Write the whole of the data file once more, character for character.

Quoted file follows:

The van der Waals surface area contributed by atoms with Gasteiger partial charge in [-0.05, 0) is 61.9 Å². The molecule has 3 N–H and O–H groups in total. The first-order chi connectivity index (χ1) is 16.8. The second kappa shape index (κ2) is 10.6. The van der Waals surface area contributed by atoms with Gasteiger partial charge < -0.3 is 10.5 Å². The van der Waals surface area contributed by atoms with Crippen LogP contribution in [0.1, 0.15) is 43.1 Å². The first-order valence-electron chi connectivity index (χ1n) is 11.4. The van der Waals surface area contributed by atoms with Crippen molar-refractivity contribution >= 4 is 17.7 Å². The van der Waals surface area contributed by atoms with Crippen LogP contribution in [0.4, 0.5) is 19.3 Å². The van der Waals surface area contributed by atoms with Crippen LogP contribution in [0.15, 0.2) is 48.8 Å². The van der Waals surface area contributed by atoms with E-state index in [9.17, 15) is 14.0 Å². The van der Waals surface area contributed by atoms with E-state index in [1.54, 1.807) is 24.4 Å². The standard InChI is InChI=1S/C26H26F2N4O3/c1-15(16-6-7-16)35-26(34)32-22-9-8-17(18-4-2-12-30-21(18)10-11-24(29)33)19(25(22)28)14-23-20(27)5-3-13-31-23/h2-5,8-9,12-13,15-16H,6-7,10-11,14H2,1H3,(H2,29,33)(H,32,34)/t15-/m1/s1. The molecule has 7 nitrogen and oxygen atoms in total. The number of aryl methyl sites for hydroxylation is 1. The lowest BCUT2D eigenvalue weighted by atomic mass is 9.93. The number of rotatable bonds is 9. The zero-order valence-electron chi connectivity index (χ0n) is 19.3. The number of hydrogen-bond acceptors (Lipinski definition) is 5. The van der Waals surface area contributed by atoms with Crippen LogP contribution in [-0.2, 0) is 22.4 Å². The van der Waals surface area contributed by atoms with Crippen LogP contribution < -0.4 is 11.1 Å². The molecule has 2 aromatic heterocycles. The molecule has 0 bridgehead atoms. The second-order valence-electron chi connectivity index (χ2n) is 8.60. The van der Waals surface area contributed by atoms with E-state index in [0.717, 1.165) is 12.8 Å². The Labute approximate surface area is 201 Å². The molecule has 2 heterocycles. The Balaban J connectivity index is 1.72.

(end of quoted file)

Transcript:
The van der Waals surface area contributed by atoms with Gasteiger partial charge in [-0.05, 0) is 61.9 Å². The molecule has 3 N–H and O–H groups in total. The first-order chi connectivity index (χ1) is 16.8. The second kappa shape index (κ2) is 10.6. The van der Waals surface area contributed by atoms with Gasteiger partial charge < -0.3 is 10.5 Å². The van der Waals surface area contributed by atoms with Crippen LogP contribution in [0.1, 0.15) is 43.1 Å². The first-order valence-electron chi connectivity index (χ1n) is 11.4. The van der Waals surface area contributed by atoms with Crippen molar-refractivity contribution >= 4 is 17.7 Å². The van der Waals surface area contributed by atoms with Crippen LogP contribution in [0.4, 0.5) is 19.3 Å². The van der Waals surface area contributed by atoms with Crippen LogP contribution in [0.15, 0.2) is 48.8 Å². The van der Waals surface area contributed by atoms with E-state index in [9.17, 15) is 14.0 Å². The van der Waals surface area contributed by atoms with E-state index in [1.54, 1.807) is 24.4 Å². The standard InChI is InChI=1S/C26H26F2N4O3/c1-15(16-6-7-16)35-26(34)32-22-9-8-17(18-4-2-12-30-21(18)10-11-24(29)33)19(25(22)28)14-23-20(27)5-3-13-31-23/h2-5,8-9,12-13,15-16H,6-7,10-11,14H2,1H3,(H2,29,33)(H,32,34)/t15-/m1/s1. The molecule has 7 nitrogen and oxygen atoms in total. The number of aryl methyl sites for hydroxylation is 1. The lowest BCUT2D eigenvalue weighted by atomic mass is 9.93. The number of rotatable bonds is 9. The zero-order valence-electron chi connectivity index (χ0n) is 19.3. The number of hydrogen-bond acceptors (Lipinski definition) is 5. The van der Waals surface area contributed by atoms with Crippen LogP contribution in [-0.2, 0) is 22.4 Å². The van der Waals surface area contributed by atoms with Crippen LogP contribution < -0.4 is 11.1 Å². The molecule has 2 aromatic heterocycles. The molecule has 0 bridgehead atoms. The second-order valence-electron chi connectivity index (χ2n) is 8.60. The van der Waals surface area contributed by atoms with E-state index in [0.717, 1.165) is 12.8 Å². The Labute approximate surface area is 201 Å². The molecule has 2 heterocycles. The Balaban J connectivity index is 1.72.